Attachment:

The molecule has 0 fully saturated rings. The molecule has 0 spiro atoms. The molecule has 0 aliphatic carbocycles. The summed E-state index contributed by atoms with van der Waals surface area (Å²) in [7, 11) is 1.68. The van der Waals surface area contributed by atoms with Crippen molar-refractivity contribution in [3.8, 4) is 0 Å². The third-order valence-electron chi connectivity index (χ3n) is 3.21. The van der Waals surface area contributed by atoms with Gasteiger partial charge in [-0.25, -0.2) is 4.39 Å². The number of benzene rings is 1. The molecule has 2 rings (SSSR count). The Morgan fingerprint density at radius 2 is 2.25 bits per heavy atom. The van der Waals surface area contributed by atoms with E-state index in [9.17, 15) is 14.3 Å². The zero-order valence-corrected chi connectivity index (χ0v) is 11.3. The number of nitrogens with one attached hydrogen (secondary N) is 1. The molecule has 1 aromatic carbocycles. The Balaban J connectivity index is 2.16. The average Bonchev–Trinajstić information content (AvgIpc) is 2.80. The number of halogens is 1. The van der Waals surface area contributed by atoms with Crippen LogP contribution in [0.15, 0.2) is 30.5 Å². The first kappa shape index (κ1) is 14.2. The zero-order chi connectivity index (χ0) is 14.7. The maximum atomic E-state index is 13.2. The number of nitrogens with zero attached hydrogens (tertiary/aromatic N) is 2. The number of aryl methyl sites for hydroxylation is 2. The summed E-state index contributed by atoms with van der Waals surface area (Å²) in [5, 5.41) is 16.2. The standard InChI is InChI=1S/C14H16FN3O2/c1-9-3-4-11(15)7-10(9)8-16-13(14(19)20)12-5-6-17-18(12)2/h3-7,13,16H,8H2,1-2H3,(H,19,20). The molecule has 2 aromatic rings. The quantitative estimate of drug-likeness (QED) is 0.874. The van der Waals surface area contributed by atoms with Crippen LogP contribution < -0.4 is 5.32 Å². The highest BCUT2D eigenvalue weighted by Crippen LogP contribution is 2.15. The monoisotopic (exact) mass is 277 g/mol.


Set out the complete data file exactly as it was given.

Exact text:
The molecule has 0 fully saturated rings. The molecule has 0 spiro atoms. The molecule has 0 aliphatic carbocycles. The summed E-state index contributed by atoms with van der Waals surface area (Å²) in [7, 11) is 1.68. The van der Waals surface area contributed by atoms with Crippen molar-refractivity contribution in [3.8, 4) is 0 Å². The third-order valence-electron chi connectivity index (χ3n) is 3.21. The van der Waals surface area contributed by atoms with Gasteiger partial charge in [-0.25, -0.2) is 4.39 Å². The number of benzene rings is 1. The molecule has 2 rings (SSSR count). The Morgan fingerprint density at radius 2 is 2.25 bits per heavy atom. The van der Waals surface area contributed by atoms with E-state index in [9.17, 15) is 14.3 Å². The zero-order valence-corrected chi connectivity index (χ0v) is 11.3. The number of nitrogens with one attached hydrogen (secondary N) is 1. The molecule has 1 aromatic carbocycles. The Balaban J connectivity index is 2.16. The average Bonchev–Trinajstić information content (AvgIpc) is 2.80. The number of halogens is 1. The van der Waals surface area contributed by atoms with Crippen LogP contribution in [0.15, 0.2) is 30.5 Å². The first kappa shape index (κ1) is 14.2. The zero-order chi connectivity index (χ0) is 14.7. The maximum atomic E-state index is 13.2. The number of nitrogens with zero attached hydrogens (tertiary/aromatic N) is 2. The number of aryl methyl sites for hydroxylation is 2. The summed E-state index contributed by atoms with van der Waals surface area (Å²) in [5, 5.41) is 16.2. The standard InChI is InChI=1S/C14H16FN3O2/c1-9-3-4-11(15)7-10(9)8-16-13(14(19)20)12-5-6-17-18(12)2/h3-7,13,16H,8H2,1-2H3,(H,19,20). The molecule has 2 aromatic rings. The quantitative estimate of drug-likeness (QED) is 0.874. The van der Waals surface area contributed by atoms with Crippen LogP contribution < -0.4 is 5.32 Å². The highest BCUT2D eigenvalue weighted by Crippen LogP contribution is 2.15. The monoisotopic (exact) mass is 277 g/mol.